Li, a protege of former Chinese President Hu Jintao was known for his modest and simple style compared to Xi kept a distance from the President. However, like the rest of the CPC leaders routinely endorsed the steady rise of Xi as the “paramount leader” of the party and the government as he assumed an unprecedented third five-year term, doing away with the practice of the two-term norm followed by his predecessors.

Li's retirement announcement ahead of the key CPC Congress to elect a new set of leaders last year was seen as an attempt to distance himself from Xi's decision to continue in power disregarding the two-term norm.

Hu groomed Li, leader of the Youth League for various leadership positions including as Vice Premier but endorsed Xi, then then Vice-President, as his successor in 2012 much to the surprise of other party leaders and observers. After assuming power, Xi dissolved the Youth League, an influential arm of the CPC.

While Li promised to improve conditions in China's private sector which generated jobs and wealth, Xi's preference for increasing the dominance of state industry and tightened control over tech and other industries with anti-monopoly crackdowns and the widespread Covid lockdowns dented his plans.

The official obituary said Li assisted in the work regarding responding to the international financial crisis, accelerating economic restructuring, deepening the implementation of the coordinated regional development strategy.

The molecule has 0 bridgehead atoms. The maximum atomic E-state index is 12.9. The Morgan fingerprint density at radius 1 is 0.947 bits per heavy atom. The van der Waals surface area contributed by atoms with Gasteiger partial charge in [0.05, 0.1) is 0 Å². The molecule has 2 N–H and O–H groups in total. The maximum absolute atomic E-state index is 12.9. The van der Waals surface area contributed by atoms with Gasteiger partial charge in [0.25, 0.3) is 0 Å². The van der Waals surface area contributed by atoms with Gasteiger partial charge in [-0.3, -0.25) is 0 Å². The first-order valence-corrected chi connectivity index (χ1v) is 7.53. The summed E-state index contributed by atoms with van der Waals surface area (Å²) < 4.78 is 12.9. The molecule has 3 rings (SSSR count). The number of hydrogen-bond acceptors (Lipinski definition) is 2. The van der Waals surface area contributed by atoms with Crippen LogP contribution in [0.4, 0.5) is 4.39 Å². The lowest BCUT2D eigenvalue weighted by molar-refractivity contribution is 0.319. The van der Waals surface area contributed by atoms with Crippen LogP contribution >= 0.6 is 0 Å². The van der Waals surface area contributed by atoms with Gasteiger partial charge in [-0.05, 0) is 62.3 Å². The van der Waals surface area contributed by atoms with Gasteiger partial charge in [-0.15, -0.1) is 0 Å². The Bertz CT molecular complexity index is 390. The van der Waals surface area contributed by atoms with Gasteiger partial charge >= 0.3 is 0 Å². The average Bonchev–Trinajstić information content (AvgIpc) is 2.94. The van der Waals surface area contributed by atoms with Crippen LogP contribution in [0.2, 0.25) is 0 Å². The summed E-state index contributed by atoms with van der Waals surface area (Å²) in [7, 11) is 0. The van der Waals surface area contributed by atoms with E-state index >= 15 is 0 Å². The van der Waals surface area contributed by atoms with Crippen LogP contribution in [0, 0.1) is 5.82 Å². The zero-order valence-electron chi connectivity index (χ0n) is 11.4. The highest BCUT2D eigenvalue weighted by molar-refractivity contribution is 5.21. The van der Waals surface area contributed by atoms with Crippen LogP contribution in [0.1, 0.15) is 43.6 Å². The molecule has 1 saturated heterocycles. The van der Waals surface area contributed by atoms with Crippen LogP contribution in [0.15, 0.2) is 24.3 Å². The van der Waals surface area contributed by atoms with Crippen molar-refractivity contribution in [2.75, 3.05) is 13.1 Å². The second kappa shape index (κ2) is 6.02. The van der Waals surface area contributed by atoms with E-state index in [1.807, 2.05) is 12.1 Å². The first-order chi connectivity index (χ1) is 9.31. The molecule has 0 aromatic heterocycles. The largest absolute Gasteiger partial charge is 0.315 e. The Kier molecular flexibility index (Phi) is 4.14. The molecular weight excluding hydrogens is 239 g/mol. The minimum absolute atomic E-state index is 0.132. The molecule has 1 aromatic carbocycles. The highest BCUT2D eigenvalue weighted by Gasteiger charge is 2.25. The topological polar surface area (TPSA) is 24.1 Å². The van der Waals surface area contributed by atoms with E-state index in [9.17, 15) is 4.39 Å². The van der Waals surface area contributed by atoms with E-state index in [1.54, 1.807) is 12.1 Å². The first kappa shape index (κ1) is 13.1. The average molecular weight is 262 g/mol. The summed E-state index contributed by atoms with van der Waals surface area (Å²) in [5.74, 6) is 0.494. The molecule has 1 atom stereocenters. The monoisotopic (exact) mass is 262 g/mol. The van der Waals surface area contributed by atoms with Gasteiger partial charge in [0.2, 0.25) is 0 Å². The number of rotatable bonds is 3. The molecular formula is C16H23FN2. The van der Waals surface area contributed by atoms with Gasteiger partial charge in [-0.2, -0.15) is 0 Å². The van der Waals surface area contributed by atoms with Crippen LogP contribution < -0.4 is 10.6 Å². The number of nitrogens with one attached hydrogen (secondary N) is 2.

Li took coordinated moves to keep economic growth stable, carry out reforms, promote structural adjustment, improve people's livelihood, prevent risks, and maintain stability.

He made active efforts to expand effective domestic demand, keep major economic indicators within the appropriate range, and rely on innovation to optimise and upgrade industrial structures, the official obituary said.

Critics say as a result of hardline policies, the Chinese economy is unable to shake off from its slowdown mode.

James Zimmerman, former chairman of the American Chamber of Commerce in China said Li's death is “sad”.

“Li was viewed as a pragmatic leader and encouraged economic reform, and he was much less ideological than those in the Xi Jinping camp. Unfortunately, Li's voice was sidelined as premier and effectively silenced, and then ousted and replaced by a loyalist to Xi last year," Zimmerman said.

Li was succeeded as premier by former Shanghai party chief and Xi loyalist Li Qiang.

"His passing is a significant loss to the moderate voices in the party leadership,” Zimmerman told the Hong Kong-based South China Morning Post.

Li, who joined the CPC in May 1976, was a graduate of Peking University's Law Department where he earned a Bachelor of Law degree, and of the university's School of Economics where he completed an in-service graduate programme in economics and was awarded a Doctorate in Economics, according to the state-run Xinhua news agency.

He earlier served as Governor of Henan province and later as Vice Premier.

Li's wife Cheng Hong is a professor at the Capital University of Economics and Business in Beijing.